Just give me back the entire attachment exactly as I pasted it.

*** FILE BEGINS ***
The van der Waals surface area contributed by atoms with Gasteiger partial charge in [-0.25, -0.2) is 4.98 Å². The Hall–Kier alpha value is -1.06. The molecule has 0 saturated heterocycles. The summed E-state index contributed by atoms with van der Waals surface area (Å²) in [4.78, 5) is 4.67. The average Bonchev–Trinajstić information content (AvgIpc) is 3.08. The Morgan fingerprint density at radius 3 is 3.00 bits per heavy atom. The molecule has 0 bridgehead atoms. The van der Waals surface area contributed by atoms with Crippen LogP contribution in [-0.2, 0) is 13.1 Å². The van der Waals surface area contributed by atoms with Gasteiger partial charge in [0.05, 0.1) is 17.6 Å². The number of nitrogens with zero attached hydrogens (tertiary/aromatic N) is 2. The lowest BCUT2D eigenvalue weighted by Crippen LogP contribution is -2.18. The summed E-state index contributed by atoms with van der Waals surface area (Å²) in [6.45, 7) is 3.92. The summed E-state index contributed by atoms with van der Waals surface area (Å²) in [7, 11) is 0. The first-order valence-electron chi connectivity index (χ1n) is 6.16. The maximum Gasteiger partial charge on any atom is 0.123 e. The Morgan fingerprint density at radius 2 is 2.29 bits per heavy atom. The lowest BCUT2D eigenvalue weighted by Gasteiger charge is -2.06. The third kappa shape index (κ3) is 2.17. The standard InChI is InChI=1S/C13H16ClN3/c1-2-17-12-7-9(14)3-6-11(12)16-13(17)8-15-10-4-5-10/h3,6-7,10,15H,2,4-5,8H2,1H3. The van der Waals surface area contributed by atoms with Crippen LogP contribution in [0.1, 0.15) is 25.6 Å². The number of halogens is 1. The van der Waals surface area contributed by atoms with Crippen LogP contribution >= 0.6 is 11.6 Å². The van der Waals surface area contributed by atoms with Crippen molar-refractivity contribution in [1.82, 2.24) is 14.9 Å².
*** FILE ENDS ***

The van der Waals surface area contributed by atoms with Gasteiger partial charge in [-0.25, -0.2) is 4.98 Å². The Hall–Kier alpha value is -1.06. The molecule has 0 saturated heterocycles. The summed E-state index contributed by atoms with van der Waals surface area (Å²) in [4.78, 5) is 4.67. The average Bonchev–Trinajstić information content (AvgIpc) is 3.08. The Morgan fingerprint density at radius 3 is 3.00 bits per heavy atom. The molecule has 0 bridgehead atoms. The van der Waals surface area contributed by atoms with Crippen LogP contribution in [-0.2, 0) is 13.1 Å². The van der Waals surface area contributed by atoms with Gasteiger partial charge in [0.05, 0.1) is 17.6 Å². The number of nitrogens with zero attached hydrogens (tertiary/aromatic N) is 2. The lowest BCUT2D eigenvalue weighted by Crippen LogP contribution is -2.18. The summed E-state index contributed by atoms with van der Waals surface area (Å²) in [6.45, 7) is 3.92. The summed E-state index contributed by atoms with van der Waals surface area (Å²) in [7, 11) is 0. The first-order valence-electron chi connectivity index (χ1n) is 6.16. The maximum Gasteiger partial charge on any atom is 0.123 e. The Morgan fingerprint density at radius 2 is 2.29 bits per heavy atom. The lowest BCUT2D eigenvalue weighted by Gasteiger charge is -2.06. The third kappa shape index (κ3) is 2.17. The standard InChI is InChI=1S/C13H16ClN3/c1-2-17-12-7-9(14)3-6-11(12)16-13(17)8-15-10-4-5-10/h3,6-7,10,15H,2,4-5,8H2,1H3. The van der Waals surface area contributed by atoms with Crippen LogP contribution in [0.1, 0.15) is 25.6 Å². The number of halogens is 1. The van der Waals surface area contributed by atoms with Crippen LogP contribution >= 0.6 is 11.6 Å². The van der Waals surface area contributed by atoms with Crippen molar-refractivity contribution in [1.82, 2.24) is 14.9 Å².